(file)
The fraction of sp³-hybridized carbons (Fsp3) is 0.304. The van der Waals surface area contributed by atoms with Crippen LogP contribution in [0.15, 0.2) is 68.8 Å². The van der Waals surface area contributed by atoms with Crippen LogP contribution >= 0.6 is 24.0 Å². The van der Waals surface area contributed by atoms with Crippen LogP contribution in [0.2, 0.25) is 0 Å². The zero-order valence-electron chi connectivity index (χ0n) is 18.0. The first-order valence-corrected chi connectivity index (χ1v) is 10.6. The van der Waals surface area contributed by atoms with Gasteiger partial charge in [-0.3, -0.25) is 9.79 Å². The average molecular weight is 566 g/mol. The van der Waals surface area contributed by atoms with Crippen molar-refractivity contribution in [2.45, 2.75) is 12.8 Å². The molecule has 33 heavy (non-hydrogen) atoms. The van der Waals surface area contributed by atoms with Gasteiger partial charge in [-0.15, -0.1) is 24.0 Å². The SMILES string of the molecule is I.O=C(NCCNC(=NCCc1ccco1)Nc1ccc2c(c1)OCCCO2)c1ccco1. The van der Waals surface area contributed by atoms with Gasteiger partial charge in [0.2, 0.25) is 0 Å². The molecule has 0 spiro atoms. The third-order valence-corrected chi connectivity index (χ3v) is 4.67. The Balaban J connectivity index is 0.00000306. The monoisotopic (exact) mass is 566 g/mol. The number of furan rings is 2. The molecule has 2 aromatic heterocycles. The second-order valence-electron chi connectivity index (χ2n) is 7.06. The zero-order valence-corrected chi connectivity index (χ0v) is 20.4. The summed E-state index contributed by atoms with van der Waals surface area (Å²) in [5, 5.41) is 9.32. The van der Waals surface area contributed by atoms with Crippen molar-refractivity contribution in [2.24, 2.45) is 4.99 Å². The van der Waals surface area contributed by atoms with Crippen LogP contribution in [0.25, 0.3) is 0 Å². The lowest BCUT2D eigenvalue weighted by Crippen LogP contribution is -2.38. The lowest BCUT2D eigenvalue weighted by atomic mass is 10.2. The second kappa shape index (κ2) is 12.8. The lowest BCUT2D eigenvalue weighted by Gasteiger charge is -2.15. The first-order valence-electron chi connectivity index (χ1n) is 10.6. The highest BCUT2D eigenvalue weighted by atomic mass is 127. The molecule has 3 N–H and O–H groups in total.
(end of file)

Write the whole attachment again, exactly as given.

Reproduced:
The fraction of sp³-hybridized carbons (Fsp3) is 0.304. The van der Waals surface area contributed by atoms with Crippen LogP contribution in [0.15, 0.2) is 68.8 Å². The van der Waals surface area contributed by atoms with Crippen LogP contribution >= 0.6 is 24.0 Å². The van der Waals surface area contributed by atoms with Crippen LogP contribution in [0.2, 0.25) is 0 Å². The zero-order valence-electron chi connectivity index (χ0n) is 18.0. The first-order valence-corrected chi connectivity index (χ1v) is 10.6. The van der Waals surface area contributed by atoms with Gasteiger partial charge in [-0.3, -0.25) is 9.79 Å². The average molecular weight is 566 g/mol. The van der Waals surface area contributed by atoms with Crippen molar-refractivity contribution in [2.45, 2.75) is 12.8 Å². The molecule has 33 heavy (non-hydrogen) atoms. The van der Waals surface area contributed by atoms with Gasteiger partial charge in [-0.15, -0.1) is 24.0 Å². The SMILES string of the molecule is I.O=C(NCCNC(=NCCc1ccco1)Nc1ccc2c(c1)OCCCO2)c1ccco1. The van der Waals surface area contributed by atoms with Gasteiger partial charge in [0.2, 0.25) is 0 Å². The molecule has 0 spiro atoms. The third-order valence-corrected chi connectivity index (χ3v) is 4.67. The Balaban J connectivity index is 0.00000306. The monoisotopic (exact) mass is 566 g/mol. The number of furan rings is 2. The molecule has 2 aromatic heterocycles. The second-order valence-electron chi connectivity index (χ2n) is 7.06. The zero-order valence-corrected chi connectivity index (χ0v) is 20.4. The summed E-state index contributed by atoms with van der Waals surface area (Å²) in [5, 5.41) is 9.32. The van der Waals surface area contributed by atoms with Crippen molar-refractivity contribution in [2.24, 2.45) is 4.99 Å². The van der Waals surface area contributed by atoms with Crippen LogP contribution in [0.25, 0.3) is 0 Å². The lowest BCUT2D eigenvalue weighted by Crippen LogP contribution is -2.38. The lowest BCUT2D eigenvalue weighted by atomic mass is 10.2. The second kappa shape index (κ2) is 12.8. The lowest BCUT2D eigenvalue weighted by Gasteiger charge is -2.15. The first-order valence-electron chi connectivity index (χ1n) is 10.6. The highest BCUT2D eigenvalue weighted by atomic mass is 127. The molecule has 3 N–H and O–H groups in total.